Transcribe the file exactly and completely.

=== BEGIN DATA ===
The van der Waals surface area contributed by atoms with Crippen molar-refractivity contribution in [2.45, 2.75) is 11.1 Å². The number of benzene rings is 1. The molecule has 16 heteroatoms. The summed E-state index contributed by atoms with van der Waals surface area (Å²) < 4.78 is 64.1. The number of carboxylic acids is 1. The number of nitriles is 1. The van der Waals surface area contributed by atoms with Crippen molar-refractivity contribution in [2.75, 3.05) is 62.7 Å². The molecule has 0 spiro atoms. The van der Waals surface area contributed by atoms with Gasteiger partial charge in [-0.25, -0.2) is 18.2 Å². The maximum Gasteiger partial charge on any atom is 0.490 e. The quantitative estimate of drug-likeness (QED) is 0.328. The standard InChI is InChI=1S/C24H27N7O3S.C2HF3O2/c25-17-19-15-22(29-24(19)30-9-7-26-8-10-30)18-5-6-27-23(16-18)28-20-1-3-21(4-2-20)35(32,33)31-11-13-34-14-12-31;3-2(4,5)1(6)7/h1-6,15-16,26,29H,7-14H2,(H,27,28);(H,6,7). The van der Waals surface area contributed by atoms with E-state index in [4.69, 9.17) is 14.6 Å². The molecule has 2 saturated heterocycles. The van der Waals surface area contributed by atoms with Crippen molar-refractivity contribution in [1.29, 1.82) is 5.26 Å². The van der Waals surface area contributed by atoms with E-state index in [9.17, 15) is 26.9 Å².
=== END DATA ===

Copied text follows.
The van der Waals surface area contributed by atoms with Crippen molar-refractivity contribution in [2.45, 2.75) is 11.1 Å². The number of benzene rings is 1. The molecule has 16 heteroatoms. The summed E-state index contributed by atoms with van der Waals surface area (Å²) < 4.78 is 64.1. The number of carboxylic acids is 1. The number of nitriles is 1. The van der Waals surface area contributed by atoms with Crippen molar-refractivity contribution in [2.75, 3.05) is 62.7 Å². The molecule has 0 spiro atoms. The van der Waals surface area contributed by atoms with Gasteiger partial charge in [-0.25, -0.2) is 18.2 Å². The maximum Gasteiger partial charge on any atom is 0.490 e. The quantitative estimate of drug-likeness (QED) is 0.328. The standard InChI is InChI=1S/C24H27N7O3S.C2HF3O2/c25-17-19-15-22(29-24(19)30-9-7-26-8-10-30)18-5-6-27-23(16-18)28-20-1-3-21(4-2-20)35(32,33)31-11-13-34-14-12-31;3-2(4,5)1(6)7/h1-6,15-16,26,29H,7-14H2,(H,27,28);(H,6,7). The van der Waals surface area contributed by atoms with E-state index in [4.69, 9.17) is 14.6 Å². The molecule has 2 saturated heterocycles. The van der Waals surface area contributed by atoms with Crippen molar-refractivity contribution in [1.29, 1.82) is 5.26 Å². The van der Waals surface area contributed by atoms with E-state index in [9.17, 15) is 26.9 Å².